June 10, 2019
How Legacy Manufacturing Plants Can Lower the Hurdles to IoT
Digital transformation doesn’t require long, expensive custom projects to maximize productivity and efficiency.
Manufacturers can use the Internet of Things as the foundation for digital transformation efforts that maximize efficiency, productivity and customer satisfaction. But as they explore these efforts, many manufacturers run into two common hurdles: applying IoT to legacy manufacturing equipment and making sense of all the data flooding in.
The good news is both hurdles are getting lower by the day. For example, a plant with several decade-old industrial robots and 20-year-old conveyor belts may want to use IoT solutions to better understand when that equipment’s components are starting to have problems. IoT solutions can help the manufacturer identify these problems long before employees notice — and long before they escalate into extensive, expensive downtime.
How IoT Supports More Effective Maintenance
Adding IoT components to legacy equipment no longer has to be a long, expensive custom project. For example, video cameras have declined in price even as their resolution, analytics and other capabilities have advanced. A camera with spectral imaging can identify when a conveyor’s motor is starting to run hot. This insight lets an industrial mechanic know exactly which motor to troubleshoot, instead of having him or her waste hours trying to determine why the conveyor may be running slowly. Further, because the plant receives an alert long before the equipment may fail, it can order replacement components in plenty of time and shift production schedules to accommodate the maintenance.
This and other IoT data can be fed into cloud-based analytics solutions such as Microsoft Azure for real-time and forensic analysis. Factories can identify which equipment or lines are creating bottlenecks that might be overlooked in the heat of production. Azure also can integrate with other back-end tools for supply chain, enterprise resource planning and other applications.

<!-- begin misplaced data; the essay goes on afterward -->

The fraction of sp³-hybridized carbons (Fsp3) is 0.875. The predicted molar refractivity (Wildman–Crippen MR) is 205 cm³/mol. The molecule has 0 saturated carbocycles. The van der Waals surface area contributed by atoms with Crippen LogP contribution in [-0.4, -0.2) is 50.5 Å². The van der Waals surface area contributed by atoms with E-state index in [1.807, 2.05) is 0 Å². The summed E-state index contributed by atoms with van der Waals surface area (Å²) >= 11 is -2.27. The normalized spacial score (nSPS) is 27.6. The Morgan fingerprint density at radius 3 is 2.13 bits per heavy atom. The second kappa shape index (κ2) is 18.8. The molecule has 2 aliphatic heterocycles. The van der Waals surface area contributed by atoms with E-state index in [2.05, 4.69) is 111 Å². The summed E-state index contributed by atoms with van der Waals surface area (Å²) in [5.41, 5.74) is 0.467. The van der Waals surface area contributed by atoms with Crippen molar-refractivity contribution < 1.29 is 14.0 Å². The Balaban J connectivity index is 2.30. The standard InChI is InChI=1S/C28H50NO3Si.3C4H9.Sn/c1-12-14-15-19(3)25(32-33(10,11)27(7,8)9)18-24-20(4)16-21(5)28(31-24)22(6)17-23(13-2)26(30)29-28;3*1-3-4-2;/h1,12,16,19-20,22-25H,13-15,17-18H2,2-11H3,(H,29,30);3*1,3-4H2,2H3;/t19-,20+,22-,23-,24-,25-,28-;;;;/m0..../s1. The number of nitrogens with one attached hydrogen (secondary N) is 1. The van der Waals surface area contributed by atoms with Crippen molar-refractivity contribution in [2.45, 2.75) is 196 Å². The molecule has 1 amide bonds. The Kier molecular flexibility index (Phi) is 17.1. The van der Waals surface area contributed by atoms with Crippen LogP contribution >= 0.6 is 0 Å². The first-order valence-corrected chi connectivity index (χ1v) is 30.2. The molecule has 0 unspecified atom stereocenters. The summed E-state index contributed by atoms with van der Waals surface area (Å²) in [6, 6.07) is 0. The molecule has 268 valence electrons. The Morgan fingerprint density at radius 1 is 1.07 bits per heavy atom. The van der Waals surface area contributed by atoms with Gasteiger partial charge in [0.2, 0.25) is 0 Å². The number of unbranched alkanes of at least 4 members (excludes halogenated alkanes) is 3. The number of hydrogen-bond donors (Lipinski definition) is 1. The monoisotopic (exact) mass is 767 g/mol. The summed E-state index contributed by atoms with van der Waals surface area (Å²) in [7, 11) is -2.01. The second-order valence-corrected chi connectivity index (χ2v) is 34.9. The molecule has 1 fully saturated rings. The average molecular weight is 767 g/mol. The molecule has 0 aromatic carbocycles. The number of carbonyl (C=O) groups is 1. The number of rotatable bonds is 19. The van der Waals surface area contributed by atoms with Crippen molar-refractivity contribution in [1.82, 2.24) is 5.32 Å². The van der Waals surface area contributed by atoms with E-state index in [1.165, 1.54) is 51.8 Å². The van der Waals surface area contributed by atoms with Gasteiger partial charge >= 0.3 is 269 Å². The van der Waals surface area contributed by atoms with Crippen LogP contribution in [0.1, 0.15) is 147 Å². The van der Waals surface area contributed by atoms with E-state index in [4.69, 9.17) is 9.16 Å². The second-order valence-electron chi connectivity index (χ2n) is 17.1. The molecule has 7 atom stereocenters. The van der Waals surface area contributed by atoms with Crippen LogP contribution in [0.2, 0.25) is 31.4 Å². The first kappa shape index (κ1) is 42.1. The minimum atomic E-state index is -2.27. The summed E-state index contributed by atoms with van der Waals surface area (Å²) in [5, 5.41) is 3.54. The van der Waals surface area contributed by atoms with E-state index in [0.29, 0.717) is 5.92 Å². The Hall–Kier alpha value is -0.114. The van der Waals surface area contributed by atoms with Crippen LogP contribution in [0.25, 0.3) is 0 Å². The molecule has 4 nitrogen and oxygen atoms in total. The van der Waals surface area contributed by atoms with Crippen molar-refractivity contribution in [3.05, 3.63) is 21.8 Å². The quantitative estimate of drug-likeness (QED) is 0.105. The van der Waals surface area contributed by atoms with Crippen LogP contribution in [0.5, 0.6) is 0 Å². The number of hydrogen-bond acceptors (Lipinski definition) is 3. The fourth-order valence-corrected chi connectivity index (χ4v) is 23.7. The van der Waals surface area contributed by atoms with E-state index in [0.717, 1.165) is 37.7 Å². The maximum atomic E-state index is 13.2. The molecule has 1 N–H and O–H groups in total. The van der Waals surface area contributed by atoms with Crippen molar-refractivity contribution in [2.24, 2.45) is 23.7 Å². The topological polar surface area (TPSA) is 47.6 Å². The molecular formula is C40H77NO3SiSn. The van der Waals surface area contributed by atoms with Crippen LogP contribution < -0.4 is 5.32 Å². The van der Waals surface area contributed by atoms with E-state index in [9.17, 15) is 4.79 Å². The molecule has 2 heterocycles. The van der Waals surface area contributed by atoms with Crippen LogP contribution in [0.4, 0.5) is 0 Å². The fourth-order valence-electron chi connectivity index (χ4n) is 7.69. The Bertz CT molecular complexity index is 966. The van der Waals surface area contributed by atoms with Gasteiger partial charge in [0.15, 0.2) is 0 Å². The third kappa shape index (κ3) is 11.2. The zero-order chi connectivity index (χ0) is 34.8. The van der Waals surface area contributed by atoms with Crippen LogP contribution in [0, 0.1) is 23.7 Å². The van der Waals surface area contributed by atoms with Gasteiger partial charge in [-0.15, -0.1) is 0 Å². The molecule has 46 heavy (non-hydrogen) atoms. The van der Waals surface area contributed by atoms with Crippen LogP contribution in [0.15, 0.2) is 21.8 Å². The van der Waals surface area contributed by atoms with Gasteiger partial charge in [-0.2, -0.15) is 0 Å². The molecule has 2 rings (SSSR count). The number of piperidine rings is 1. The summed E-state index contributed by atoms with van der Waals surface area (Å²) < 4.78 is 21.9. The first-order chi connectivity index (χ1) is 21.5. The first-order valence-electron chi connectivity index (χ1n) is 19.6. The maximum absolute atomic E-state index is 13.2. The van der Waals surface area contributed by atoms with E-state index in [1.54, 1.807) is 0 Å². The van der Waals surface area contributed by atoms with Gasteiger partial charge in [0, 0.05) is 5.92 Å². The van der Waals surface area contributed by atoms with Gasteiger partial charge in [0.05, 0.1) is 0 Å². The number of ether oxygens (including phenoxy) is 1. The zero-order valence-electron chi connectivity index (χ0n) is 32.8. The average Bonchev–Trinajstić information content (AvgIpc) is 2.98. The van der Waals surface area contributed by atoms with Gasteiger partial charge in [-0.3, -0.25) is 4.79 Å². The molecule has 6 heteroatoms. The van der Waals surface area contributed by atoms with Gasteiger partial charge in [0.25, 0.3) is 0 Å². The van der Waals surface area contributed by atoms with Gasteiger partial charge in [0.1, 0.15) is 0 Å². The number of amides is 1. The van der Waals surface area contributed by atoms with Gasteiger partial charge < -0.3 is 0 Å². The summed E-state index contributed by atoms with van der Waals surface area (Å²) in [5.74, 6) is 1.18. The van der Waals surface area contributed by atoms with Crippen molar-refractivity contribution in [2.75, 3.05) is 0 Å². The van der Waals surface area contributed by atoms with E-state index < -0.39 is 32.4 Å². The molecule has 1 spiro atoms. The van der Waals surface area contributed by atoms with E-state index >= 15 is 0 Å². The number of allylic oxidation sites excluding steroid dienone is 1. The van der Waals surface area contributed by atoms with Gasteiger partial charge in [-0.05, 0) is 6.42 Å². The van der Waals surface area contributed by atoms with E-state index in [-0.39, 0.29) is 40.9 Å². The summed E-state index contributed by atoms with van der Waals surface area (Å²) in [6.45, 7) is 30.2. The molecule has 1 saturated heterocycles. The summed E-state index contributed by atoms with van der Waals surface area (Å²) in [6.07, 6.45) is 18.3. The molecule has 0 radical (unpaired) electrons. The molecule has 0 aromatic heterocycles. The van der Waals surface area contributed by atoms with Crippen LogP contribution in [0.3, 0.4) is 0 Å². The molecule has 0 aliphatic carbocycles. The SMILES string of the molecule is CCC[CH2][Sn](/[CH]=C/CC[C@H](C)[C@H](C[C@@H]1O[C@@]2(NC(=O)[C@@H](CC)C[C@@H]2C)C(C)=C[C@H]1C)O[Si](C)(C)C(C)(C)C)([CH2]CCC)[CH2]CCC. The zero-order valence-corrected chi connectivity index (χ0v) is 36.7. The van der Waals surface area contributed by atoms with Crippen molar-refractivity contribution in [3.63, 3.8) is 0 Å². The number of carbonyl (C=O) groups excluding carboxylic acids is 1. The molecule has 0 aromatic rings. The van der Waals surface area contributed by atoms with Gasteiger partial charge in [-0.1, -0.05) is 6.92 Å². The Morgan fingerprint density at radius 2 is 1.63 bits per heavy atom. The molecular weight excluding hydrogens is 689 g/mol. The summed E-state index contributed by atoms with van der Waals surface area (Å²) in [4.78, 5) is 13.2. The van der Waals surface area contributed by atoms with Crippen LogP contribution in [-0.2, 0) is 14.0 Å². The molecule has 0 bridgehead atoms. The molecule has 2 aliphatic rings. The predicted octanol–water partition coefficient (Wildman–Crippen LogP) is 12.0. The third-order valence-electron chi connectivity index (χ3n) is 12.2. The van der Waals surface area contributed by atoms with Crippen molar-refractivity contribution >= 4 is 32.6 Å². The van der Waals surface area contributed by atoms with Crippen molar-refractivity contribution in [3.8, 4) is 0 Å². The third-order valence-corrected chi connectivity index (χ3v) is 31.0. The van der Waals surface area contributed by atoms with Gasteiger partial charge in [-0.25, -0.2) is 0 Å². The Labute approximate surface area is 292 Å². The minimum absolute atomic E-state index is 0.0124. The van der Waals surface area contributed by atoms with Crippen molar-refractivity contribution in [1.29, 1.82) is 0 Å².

These insights are increasingly important for meeting deadlines. In fact, some automakers now require their suppliers to provide real-time access to their inventory. That way they know, for example, whether there’s enough in the pipeline to support an overtime shift. To meet this kind of requirement, manufacturers use technologies such as RFID for tracking everything from raw material to finished products as they travel to market.
Digital Transformation Needs a Great Network
A reliable network is the backbone for these types of digital transformation efforts. Wi-Fi is one option, but deploying wireless networking effectively is not as simple as installing an access point every 50 feet. Factories are packed with equipment, storage racks and other metal that attenuates Wi-Fi signals. It’s important to conduct a site survey to determine each AP’s ideal location so there are no dead spots in the network.
The network must be secure, because it carries confidential data such as production rates, product designs and even patented processes. IoT nodes and the devices to which they connect both must be secured. For example, one CDW client uses 3D printing to create titanium body parts. These patented designs must be secure as they traverse the network and while they load at the printer.
Manufacturers have a nearly unlimited number of options to choose from as they consider IoT use cases. At CDW, we recommend that businesses start small and act fast as they plan their initial efforts, but think big as they envision the future with IoT.
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